Last week I came across a column in the Orient—“Students value varied spiritual support (Jan. 25)”—on the small but significant role of religion in the lives of Bowdoin students. 

I was inspired to think about my own religious quest here at Bowdoin—not at Bible study or a spirituality club, but academically. 

I’m an English and religion double major, but if I were to meet you on the street, odds are that I wouldn’t be honest about what I study. 

“I’m an English major,” I’d offer, and even that with a little hesitation. At the very least, then, I could explain my love of writing, how I’m considering becoming a teacher someday, and the joy I get from literature. 

The religion part­—that’s a little trickier. Snide comments about my majors abound: those disciplines are impractical, uninteresting, unsuited to the pursuit of the common good. But these are the accusations that bother me least. 

I’ve reconciled myself with the fact that I will neither cure cancer, nor am I likely to help the environment in any more significant way than recycling my paper and plastics. 

The critiques that do keep me up at night are about my study of religion and come, most often, from myself. 

I wouldn’t identify as religious, though I adhere to a sort of faith-in-mankind doctrine. My rather irrational insistence that people are good is a satisfying, albeit lonely, creed. 

So when I read a feminist exegesis of the Quran, or try to make it through the entire Book of Mormon in a week, I have to ask myself: why am I doing this? And the question of why I study religion has required some, well, soul searching. 

In any academic discipline, there will be things you shake your head at. Why would they run that experiment? Why would they argue that thing? How silly of them. 

But it is only when I study religion that a reaction of even the slightest condescension can produce a wave of nausea. 

Because I’m afraid, as I think all Religion majors should be, that I’m watching something I subconsciously see myself as above. 

This is the last answer I want. I am not—I cannot be—studying religion to feel superior. 
This is the answer I want to wrap in linen, mummify and bury so that it will ever see the light of day again. 

Often professors of religion or my peers will soothe these fears with calm words on the vast amounts of tolerance I must be gaining. And I don’t disagree: the study of religious traditions is conducive to multicultural understanding. 

But for me, this isn’t quite enough. I’ve come to believe that my education should help me not just to understand others, but also to understand myself.

Yet, despite much popular confusion on this point, I am not in seminary, nor am I on the hunt for one tradition that suits me. 

Each school break I come home to the question, “Converted yet?” from my well-meaning parents. And when I tell them no, they seem both relieved that their daughter will still enjoy a nice secular Christmas and disappointed that I’m not working hard enough.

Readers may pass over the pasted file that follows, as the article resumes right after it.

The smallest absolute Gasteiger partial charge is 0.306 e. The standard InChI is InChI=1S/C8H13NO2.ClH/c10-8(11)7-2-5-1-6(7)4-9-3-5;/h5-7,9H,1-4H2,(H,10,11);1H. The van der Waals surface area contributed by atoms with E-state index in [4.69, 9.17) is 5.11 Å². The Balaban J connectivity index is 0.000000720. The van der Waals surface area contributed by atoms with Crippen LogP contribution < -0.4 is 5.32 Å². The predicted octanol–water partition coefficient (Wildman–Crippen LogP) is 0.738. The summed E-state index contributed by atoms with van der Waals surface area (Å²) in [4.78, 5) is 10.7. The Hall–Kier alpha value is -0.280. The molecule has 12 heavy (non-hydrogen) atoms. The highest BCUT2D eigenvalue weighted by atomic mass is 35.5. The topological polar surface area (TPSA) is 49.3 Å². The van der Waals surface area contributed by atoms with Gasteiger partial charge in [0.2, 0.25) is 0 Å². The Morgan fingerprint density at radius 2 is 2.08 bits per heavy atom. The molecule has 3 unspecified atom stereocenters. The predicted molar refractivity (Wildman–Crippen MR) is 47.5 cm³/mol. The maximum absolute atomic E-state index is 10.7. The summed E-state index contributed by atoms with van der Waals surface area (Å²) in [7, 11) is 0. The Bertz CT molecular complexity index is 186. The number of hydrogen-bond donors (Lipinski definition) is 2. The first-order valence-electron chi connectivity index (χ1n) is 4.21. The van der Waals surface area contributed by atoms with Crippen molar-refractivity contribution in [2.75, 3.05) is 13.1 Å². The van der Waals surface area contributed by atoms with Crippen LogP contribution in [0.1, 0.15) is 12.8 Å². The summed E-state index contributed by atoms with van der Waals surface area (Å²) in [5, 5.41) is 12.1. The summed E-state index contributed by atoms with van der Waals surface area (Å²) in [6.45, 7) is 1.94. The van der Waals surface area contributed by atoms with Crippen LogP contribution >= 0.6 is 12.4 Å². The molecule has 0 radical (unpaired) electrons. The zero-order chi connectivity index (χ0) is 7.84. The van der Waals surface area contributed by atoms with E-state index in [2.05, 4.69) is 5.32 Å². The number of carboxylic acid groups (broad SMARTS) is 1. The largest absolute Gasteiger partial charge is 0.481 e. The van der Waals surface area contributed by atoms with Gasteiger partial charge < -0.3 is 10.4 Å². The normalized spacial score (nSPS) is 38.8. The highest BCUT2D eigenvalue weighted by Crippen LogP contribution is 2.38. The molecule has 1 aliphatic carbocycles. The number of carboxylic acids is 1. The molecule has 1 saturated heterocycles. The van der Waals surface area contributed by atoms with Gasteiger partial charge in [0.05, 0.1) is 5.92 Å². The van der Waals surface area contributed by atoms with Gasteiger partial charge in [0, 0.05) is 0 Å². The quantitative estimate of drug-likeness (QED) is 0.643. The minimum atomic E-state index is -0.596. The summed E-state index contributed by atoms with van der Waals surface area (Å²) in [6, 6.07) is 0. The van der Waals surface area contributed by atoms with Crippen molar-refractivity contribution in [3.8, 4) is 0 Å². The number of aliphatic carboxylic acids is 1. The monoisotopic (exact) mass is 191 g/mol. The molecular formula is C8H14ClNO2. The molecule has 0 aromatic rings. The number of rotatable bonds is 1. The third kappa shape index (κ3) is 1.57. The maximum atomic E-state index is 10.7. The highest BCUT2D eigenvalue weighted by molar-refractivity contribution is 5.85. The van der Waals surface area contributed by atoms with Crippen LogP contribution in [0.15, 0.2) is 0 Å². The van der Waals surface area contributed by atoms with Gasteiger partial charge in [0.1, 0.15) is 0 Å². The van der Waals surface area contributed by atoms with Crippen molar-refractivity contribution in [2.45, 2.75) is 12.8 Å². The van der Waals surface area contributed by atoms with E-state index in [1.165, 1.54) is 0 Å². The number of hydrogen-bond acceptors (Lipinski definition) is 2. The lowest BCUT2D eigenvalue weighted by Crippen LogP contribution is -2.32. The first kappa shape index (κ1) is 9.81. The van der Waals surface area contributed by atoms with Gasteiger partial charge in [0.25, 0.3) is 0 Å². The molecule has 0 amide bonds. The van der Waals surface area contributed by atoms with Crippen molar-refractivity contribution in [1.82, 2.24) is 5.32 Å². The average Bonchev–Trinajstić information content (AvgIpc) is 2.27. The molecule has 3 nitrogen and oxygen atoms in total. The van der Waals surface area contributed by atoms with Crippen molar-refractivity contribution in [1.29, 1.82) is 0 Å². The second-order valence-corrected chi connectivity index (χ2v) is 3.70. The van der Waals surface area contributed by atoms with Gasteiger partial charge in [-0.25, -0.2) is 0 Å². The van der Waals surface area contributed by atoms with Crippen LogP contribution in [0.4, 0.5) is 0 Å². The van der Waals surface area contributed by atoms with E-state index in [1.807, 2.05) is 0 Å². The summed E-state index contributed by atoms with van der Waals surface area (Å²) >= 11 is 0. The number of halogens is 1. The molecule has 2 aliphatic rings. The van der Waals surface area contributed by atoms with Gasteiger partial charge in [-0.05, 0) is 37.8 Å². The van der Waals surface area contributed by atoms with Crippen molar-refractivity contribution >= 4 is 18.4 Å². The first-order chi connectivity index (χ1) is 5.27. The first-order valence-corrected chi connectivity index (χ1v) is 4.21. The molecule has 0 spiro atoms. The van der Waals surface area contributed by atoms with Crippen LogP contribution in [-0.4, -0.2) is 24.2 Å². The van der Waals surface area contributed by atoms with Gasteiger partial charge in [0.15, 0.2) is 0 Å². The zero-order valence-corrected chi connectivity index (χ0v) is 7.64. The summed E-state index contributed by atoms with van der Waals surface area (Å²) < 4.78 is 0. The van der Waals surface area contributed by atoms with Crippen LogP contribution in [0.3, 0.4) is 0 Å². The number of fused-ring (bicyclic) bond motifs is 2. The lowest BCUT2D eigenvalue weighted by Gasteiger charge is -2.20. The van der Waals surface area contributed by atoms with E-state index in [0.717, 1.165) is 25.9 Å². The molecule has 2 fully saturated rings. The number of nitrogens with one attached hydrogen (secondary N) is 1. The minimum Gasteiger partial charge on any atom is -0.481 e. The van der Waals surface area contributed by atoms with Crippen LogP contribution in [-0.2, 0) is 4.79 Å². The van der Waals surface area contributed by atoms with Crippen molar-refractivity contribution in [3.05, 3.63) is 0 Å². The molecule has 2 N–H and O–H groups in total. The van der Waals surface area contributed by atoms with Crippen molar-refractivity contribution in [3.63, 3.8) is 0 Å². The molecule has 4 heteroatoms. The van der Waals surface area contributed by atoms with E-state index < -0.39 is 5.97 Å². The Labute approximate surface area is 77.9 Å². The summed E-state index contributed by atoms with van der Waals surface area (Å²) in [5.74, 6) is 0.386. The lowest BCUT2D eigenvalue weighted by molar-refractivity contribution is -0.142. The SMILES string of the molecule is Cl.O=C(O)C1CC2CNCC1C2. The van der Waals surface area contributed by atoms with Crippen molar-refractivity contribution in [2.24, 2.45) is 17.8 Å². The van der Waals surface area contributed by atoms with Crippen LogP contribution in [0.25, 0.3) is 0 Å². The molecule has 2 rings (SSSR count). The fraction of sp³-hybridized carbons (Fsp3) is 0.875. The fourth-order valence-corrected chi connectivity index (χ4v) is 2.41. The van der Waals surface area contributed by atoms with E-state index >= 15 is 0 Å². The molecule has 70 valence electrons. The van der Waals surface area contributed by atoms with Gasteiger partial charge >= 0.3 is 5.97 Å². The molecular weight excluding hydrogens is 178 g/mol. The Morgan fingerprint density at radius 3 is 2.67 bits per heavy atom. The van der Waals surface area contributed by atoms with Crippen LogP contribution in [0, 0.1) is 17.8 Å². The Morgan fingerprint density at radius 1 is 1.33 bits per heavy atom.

Surely the serious study of religious traditions should yield a connection to them, right?
When I began my time at Bowdoin, I would have thought my parents naive. I thought I could achieve some of kind of academic, intellectual distance from the materials I was working with. 

In fact, I thought that detachment was the goal—the only way to study religion without falling prey to one’s own prejudices. 

I was wrong. What I ended up loving most about my time in religion class is that these texts, these people, and these stories do move me. 

They force me to think about what constitutes a well-lived life, about the things I fear, and how I could explain the worst in the world. 

I don’t think any one tradition or philosophy has all the answers, or mandates the best way to live out those answers. 

Often, where the philosophy of a religion appeals to me, the practice thereof stops me in my tracks. 

I think Buddhists are right about the transient nature of the universe, but wrong to think that should necessitate abstinence. Or that Mormons are right about the divinity of love and friendship, but wrong to exclude women from their priesthoods. And Judaism makes a strong case for the importance of obedience, but I don’t see much harm in ham.

It is in this process—locating what I find true in religions, weighing it, tasting it, seeing where it can fit into my own worldview—that I am learning in the most critical way. 

I’m asking myself the most important questions, and seeing what answers I can produce. 

In a way, I think this approach to study— whatever you are studying—is a kind of religiosity of its own. 

And our college, despite its secular reputation, does encourage us in this hunt for connection with what we are learning. It supports us in our search for truths we can adopt, modify, and call our own. 

It’s my hope that, whatever discipline you belong to at this temple of higher education, you’re praying to learn something about yourself each time you enter a classroom or open a book.